The story of MCA and its unrivaled influence on the culture and business of entertainment under perhaps the most powerful man about whom most Americans know nothing.
Following MCA founder Jules Styne and his band-booking business from Chicago to Hollywood in the mid-1920s, New Yorker staff writer Bruck (The Predators’ Ball, 1988, etc.) shapes the conduit opened between Tinseltown and Styne’s sub-rosa associates, the Chicago mob. Roots on the rough side would make MCA “too aggressive, too smart, and too street-wise” for most contenders in years to come, she notes. But it was the hiring 12 years later of a former Cleveland movie usher named Lou (later self-amended to Lew) Wasserman that put what was by then a multitalent agency on the road to forging Hollywood history and, for decades, uncontested dominion. Who knew there were so many deals of the century? But Wasserman sat in on them all: breaking the back of the old studio-mogul empire by getting Jimmy Stewart the first star’s piece-of-the-action deal from a house that didn’t have cash up front; turning MCA into a production outfit that rushed in to “save” nascent TV networks then, in no time, dictating entire program lineups. He did business with presidents too: Lew dined intimately with LBJ at the White House; in 1950 he had turned to his client and Screen Actors Guild president Ronald Reagan to push a touchy labor situation MCA’s way, then, 30 years later, just as handily got “Ronnie,” as US President, to call off the FCC, a supposedly independent agency, from enforcing nonsyndication rules against TV production firms. Eulogies in June 2002, proclaiming him a pillar of strength, wisdom, and integrity, Bruck avers, skirted a broader truth.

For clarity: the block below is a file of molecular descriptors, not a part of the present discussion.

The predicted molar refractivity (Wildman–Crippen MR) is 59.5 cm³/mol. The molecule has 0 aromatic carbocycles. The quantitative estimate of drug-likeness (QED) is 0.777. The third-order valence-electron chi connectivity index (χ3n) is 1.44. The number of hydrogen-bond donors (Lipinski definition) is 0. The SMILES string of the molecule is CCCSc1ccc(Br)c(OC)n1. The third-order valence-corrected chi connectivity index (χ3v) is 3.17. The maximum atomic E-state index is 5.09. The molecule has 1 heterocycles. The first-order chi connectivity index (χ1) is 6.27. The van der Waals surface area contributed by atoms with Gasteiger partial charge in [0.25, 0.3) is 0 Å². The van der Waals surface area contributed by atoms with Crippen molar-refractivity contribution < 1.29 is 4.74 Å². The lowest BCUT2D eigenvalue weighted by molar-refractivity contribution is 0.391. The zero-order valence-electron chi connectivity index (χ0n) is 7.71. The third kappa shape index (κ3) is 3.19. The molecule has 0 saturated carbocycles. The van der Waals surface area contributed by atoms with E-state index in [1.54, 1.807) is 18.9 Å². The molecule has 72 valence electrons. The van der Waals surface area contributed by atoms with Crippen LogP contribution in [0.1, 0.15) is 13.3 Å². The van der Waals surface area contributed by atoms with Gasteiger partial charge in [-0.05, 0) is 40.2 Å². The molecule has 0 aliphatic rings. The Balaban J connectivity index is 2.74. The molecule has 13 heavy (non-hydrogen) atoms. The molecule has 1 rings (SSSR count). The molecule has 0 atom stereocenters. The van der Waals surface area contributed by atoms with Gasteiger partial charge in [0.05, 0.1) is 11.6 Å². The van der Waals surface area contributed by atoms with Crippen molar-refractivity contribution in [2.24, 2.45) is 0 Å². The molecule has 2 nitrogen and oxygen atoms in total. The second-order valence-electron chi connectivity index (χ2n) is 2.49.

A monumental piece of work, stuffed to the gills with both clean and dirty secrets, certain to be de rigueur poolside reading in Beverly Hills this summer.